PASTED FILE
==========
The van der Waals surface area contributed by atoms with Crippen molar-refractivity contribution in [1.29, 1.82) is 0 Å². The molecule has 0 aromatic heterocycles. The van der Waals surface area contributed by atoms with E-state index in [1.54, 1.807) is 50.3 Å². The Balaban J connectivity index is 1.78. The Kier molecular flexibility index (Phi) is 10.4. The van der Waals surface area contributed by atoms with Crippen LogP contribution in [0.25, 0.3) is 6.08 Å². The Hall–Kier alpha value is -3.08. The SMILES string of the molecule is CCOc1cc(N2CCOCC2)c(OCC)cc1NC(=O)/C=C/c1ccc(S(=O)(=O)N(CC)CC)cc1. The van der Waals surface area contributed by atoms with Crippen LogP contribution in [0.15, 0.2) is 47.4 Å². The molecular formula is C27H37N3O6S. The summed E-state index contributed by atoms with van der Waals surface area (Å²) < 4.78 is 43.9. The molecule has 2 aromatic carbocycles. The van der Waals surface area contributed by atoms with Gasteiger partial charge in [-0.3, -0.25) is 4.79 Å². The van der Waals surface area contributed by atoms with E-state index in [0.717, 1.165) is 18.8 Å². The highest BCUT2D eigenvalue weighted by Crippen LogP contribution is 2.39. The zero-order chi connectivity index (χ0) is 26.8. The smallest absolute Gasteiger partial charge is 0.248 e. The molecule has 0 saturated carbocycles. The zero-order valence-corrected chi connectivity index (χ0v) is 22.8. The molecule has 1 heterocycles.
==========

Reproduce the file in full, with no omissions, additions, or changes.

The van der Waals surface area contributed by atoms with Crippen molar-refractivity contribution in [1.29, 1.82) is 0 Å². The molecule has 0 aromatic heterocycles. The van der Waals surface area contributed by atoms with E-state index in [1.54, 1.807) is 50.3 Å². The Balaban J connectivity index is 1.78. The Kier molecular flexibility index (Phi) is 10.4. The van der Waals surface area contributed by atoms with Crippen LogP contribution in [0.25, 0.3) is 6.08 Å². The Hall–Kier alpha value is -3.08. The SMILES string of the molecule is CCOc1cc(N2CCOCC2)c(OCC)cc1NC(=O)/C=C/c1ccc(S(=O)(=O)N(CC)CC)cc1. The van der Waals surface area contributed by atoms with Crippen LogP contribution in [0.15, 0.2) is 47.4 Å². The molecular formula is C27H37N3O6S. The summed E-state index contributed by atoms with van der Waals surface area (Å²) < 4.78 is 43.9. The molecule has 2 aromatic carbocycles. The van der Waals surface area contributed by atoms with Gasteiger partial charge in [-0.3, -0.25) is 4.79 Å². The van der Waals surface area contributed by atoms with E-state index in [0.717, 1.165) is 18.8 Å². The highest BCUT2D eigenvalue weighted by Crippen LogP contribution is 2.39. The zero-order chi connectivity index (χ0) is 26.8. The smallest absolute Gasteiger partial charge is 0.248 e. The molecule has 0 saturated carbocycles. The zero-order valence-corrected chi connectivity index (χ0v) is 22.8. The molecule has 1 heterocycles.